Wednesday, November 6, 2013

A simple demonstration of the benefits of minification on the Healthcare.gov Marketplace. What happened?

(This was originally a pull request on the healthcare.gov repo that was taken down - it has since been moved to its own repository)

Notes


CGI Federal has not released the source to the webapp powering Healthcare.gov. This pull request is not meant to be merged into this repository. For lack of a better place, I have put it here in hopes that it will get some eyes. This PR is directed at CGI Federal, not Development Seed, who has done some clean and responsible work on their part of the project. I hope they will allow me to occupy this space for a little while so this story can be told.

Note: I have moved this idea to its own repository in hopes of sourcing more fixes from the community. Please contribute!

What is this?


This commit is a quick demonstration of how badly CGI Federal has botched the Healthcare.gov Marketplace.

In less than two hours, with absolutely no advance knowledge of how Healthcare.gov works, I was able to build a simple system for the absolutely vital task of minifying and concatenating static application assets. CGI Federal's coding of the marketplace has so many fundamental errors, I was able to reduce the static payload size by 71% (2.5MB to 713KB) and reduce the number of requests from 79 to 17.

This means 62 fewer round trips, 71% less bytes on the wire, and a site that loads much more quickly and with a less than quarter of the requests - crucial during the first frantic days of launch when web servers are struggling to meet demand.

I'm not any sort of fantastic coder. Most web developers would be able to easily complete this step. It is inexcusable that CGI Federal went to production without it, given the absurd amount of taxpayer money they were given to develop this system. Most of the Javascript code that we are able to see was clearly written by inexperienced developers. If they can't even complete this simple step, we have to ask ourselves: is this the best $50+ million dollars can buy? How can such an expensive, vital project be executed so poorly?

There are many other issues in the current system besides this one. This is merely a demonstration of the lack of care CGI Federal has put into this project. Simply put, a single programmer could have easily done this in a day and healthcare.gov would have stood a much better chance against the load this week. Clearly, there is a perverse set of incentives that has dominated the federal contracting system; delivering a quality product appears to be at the very end of their priority list.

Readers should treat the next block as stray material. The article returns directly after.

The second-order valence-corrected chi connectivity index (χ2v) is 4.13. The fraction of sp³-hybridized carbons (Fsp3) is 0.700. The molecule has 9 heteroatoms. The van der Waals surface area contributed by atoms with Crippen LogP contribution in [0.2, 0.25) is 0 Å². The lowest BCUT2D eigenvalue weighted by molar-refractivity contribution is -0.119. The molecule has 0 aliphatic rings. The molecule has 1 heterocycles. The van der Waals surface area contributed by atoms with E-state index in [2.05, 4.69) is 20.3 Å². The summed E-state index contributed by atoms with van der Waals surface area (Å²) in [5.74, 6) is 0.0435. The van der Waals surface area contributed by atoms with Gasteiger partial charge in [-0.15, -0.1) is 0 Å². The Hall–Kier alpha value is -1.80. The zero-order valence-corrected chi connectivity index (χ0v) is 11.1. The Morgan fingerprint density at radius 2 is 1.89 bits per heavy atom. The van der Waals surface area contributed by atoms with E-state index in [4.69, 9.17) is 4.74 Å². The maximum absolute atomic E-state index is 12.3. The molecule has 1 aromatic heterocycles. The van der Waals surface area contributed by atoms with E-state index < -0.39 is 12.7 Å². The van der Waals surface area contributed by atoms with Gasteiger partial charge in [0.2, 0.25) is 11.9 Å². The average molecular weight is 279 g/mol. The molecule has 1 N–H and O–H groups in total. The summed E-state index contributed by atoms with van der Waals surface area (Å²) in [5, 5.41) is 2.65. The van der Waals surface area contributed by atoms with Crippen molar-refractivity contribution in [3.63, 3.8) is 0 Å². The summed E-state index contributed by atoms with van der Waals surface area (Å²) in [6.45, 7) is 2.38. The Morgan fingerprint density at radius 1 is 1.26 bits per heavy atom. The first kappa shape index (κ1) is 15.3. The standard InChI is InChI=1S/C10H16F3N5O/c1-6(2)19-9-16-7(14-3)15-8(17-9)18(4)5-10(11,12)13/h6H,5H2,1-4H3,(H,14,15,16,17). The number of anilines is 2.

Technical Details


The production app on healthcare.gov delivers a very large payload of JS and CSS without making any attempt to reduce load on its own servers. A great benefit could be realized by simply minifying and concatenating all source.

This commit add a simple builder and test runner and rearranges the JS directory structure a bit so it makes more sense. It also refactors some inline JS into separate files so they can also be optimized.
Adding insult to injury is the delivery of nearly 160kb of unused test data to every consumer of the app (js/dummyData.js). How this made it to the final release is beyond me.

Healthcare.gov is not setting any caching headers, so all assets need to be re-downloaded on every visit. It seems that they intended for the site to work in a completely fluid manner without reloads, but that is clearly not the case. Every refresh (and there are many throughout the process) requires reloading 80+ files, a task that can take 30s or longer and strains healthcare.gov's webservers.

To run (requires nodejs & npm):

git clone https://github.com/STRML/healthcare.gov.git
cd healthcare.gov/marketplaceApp
npm install -g grunt
npm install
grunt build # concat/minification step
grunt connect # runs a webserver to view results

Load Graphs


Before
Before (live site as of Thursday, Oct 10)
Note that the API call to CreateSaml2 triggers an inspector bug - the actual load time is ~28s, not 15980 days
After
This pull request
Load times are from localhost so they are much faster than they would be otherwise. API calls fail because they are relative to the current domain.

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